What will 2008 bring to the local mortgage industry?


To start with, there will be a significant reduction in those who can legally take  a loan application in Washington.    Effective January 1, 2008, if a loan originator works for a company that is registered with the State of Washington Department of Financial Institutions (DFI), the loan originator must have:

  • Passed their competency exam.  (Most who take it do pass…many are simply opting to not take the test).
  • Attended two DFI approved 3-clock hour courses (one must be on ethics).
  • Renewed their license if it expires by 12/31/2007.

The last stats I’ve heard is that out of the over 15,000 Loan Originators who registered with DFI, fewer than 2,000 have taken and passed the exam.  That’s reduction of just over 85% of Loan Originators working for mortgage brokers in Washington State. 

Originally I assumed that LOs who do not want to take the steps required to work for a mortgage broker, would decide to work for a mortgage bank where they are not held to these standards by the state of Washington.   This is not going to be the case.   After talking with a few of my mortgage banking brothers & sisters, I’ve learned that many banks are "googling" Loan Originators names before hiring and if they were rejected from DFI, the bank sales manager is able to see the nitty gritty details of their disqualification of being a Licensed Loan Originator.   Bank Mortgage Sales Managers also visit DFI’s site and run an LO’s last name to see if they were rejected, withdrawn or licensed.     Add to this equation that there are going to be fewer jobs for Loan Originators with some local banks, such as Washington Mutual, laying off employees and closing some of their retail loan centers.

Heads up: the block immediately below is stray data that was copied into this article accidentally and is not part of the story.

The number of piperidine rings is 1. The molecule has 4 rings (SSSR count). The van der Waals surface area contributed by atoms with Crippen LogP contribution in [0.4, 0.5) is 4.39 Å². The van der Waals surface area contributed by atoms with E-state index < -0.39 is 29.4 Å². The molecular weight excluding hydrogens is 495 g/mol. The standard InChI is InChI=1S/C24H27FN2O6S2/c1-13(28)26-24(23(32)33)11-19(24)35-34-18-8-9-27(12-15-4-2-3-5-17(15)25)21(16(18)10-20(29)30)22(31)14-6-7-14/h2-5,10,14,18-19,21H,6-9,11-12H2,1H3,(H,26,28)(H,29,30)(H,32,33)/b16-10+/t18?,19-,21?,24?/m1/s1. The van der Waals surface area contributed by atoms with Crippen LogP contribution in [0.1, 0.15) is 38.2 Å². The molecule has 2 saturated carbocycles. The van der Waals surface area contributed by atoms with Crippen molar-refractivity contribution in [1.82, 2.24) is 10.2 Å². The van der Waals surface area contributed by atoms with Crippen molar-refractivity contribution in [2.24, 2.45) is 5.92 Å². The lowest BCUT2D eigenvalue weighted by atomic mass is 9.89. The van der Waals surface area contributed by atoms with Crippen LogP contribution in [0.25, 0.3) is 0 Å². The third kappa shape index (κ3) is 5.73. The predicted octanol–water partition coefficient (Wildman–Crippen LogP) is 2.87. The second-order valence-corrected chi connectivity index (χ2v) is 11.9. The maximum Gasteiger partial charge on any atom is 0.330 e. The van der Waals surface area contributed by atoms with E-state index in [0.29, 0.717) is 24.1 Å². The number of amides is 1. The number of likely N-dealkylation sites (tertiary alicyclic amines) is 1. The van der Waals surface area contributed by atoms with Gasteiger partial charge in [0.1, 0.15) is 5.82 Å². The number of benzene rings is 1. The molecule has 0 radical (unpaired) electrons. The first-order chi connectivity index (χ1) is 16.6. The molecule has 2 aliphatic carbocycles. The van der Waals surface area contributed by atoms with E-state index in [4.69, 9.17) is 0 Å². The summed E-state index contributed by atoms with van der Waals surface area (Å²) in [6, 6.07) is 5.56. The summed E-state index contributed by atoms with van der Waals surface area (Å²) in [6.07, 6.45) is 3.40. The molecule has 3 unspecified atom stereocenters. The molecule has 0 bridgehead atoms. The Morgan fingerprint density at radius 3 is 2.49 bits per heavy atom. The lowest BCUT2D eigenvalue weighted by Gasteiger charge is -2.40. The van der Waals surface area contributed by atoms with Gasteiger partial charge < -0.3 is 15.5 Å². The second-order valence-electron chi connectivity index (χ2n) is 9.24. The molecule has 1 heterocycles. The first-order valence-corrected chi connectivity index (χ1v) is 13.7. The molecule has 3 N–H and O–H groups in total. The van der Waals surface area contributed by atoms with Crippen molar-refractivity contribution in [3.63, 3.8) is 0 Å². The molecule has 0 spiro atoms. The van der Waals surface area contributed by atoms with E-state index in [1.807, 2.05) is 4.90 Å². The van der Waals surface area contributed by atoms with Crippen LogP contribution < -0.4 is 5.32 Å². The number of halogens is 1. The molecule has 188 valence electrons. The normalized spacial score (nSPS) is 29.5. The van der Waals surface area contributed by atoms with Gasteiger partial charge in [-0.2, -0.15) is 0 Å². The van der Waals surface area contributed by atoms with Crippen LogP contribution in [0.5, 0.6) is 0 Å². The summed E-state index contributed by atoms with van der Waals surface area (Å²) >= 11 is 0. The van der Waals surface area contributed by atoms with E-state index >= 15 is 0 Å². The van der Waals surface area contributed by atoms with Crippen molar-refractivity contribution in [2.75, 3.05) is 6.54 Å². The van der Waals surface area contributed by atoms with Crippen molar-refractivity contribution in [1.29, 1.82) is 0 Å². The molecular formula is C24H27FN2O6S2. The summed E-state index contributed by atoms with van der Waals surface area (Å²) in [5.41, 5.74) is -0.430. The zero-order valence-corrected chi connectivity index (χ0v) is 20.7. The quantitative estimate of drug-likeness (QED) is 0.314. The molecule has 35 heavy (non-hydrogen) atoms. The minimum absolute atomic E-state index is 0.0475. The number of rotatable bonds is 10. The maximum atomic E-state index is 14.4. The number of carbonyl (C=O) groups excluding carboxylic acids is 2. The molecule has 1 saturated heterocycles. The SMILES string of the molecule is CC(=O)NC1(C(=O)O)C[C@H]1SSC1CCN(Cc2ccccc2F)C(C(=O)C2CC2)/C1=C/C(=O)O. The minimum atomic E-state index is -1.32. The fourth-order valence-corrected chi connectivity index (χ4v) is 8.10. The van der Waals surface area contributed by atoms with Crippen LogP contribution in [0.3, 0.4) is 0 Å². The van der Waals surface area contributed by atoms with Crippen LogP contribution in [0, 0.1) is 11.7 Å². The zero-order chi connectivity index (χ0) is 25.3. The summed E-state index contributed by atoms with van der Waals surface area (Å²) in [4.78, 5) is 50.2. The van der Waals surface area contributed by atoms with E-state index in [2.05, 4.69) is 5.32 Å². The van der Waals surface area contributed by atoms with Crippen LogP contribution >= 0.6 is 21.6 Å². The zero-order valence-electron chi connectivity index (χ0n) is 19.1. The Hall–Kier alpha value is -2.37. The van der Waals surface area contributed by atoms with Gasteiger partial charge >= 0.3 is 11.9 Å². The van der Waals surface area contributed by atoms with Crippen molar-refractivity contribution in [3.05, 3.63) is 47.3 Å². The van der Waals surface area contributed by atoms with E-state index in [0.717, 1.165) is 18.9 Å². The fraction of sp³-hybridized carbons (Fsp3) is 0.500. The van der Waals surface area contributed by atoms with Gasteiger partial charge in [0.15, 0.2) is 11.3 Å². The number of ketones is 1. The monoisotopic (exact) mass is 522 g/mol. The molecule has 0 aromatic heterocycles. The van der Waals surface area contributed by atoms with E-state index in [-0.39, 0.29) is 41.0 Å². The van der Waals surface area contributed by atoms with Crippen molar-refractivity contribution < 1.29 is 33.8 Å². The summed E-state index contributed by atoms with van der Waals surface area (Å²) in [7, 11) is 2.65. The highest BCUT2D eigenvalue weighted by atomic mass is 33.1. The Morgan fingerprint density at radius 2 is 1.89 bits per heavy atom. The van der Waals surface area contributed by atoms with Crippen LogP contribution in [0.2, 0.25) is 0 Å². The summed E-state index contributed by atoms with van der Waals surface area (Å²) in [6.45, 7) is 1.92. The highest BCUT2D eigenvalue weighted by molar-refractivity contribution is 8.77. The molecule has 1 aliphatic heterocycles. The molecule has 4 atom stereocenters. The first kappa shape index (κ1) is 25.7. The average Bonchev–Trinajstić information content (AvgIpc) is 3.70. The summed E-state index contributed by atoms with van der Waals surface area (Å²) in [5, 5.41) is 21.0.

A majority of the 13,000 or so Washington Loan Originators who have elected not to take the three simple steps I’ve referenced really don’t have a lot of options in the mortgage industry.  Yes, a bank will hire a good producer who has not been rejected from DFI…but there’s only so many of those and no reason for a bank to hire someone who’s a marginal producer.

Let’s also not forget that it’s been an amazing ride for the mortgage industry since August.   Some LOs will decide this job just ain’t worth it.  You really need to know your guidelines and various programs these days and be prepared to forget what you just learned because the guidelines just changed (again) or the program is discontinued.

So after the New Year celebrations pass, if your Loan Originator is still around to help you as your preferred Mortgage Professional, give ’em a pat on the back.  There will be fewer of us left standing when it’s all said and done.   

I personally cannot wait for this year to end and to start new in 2008!

Happy New Years!

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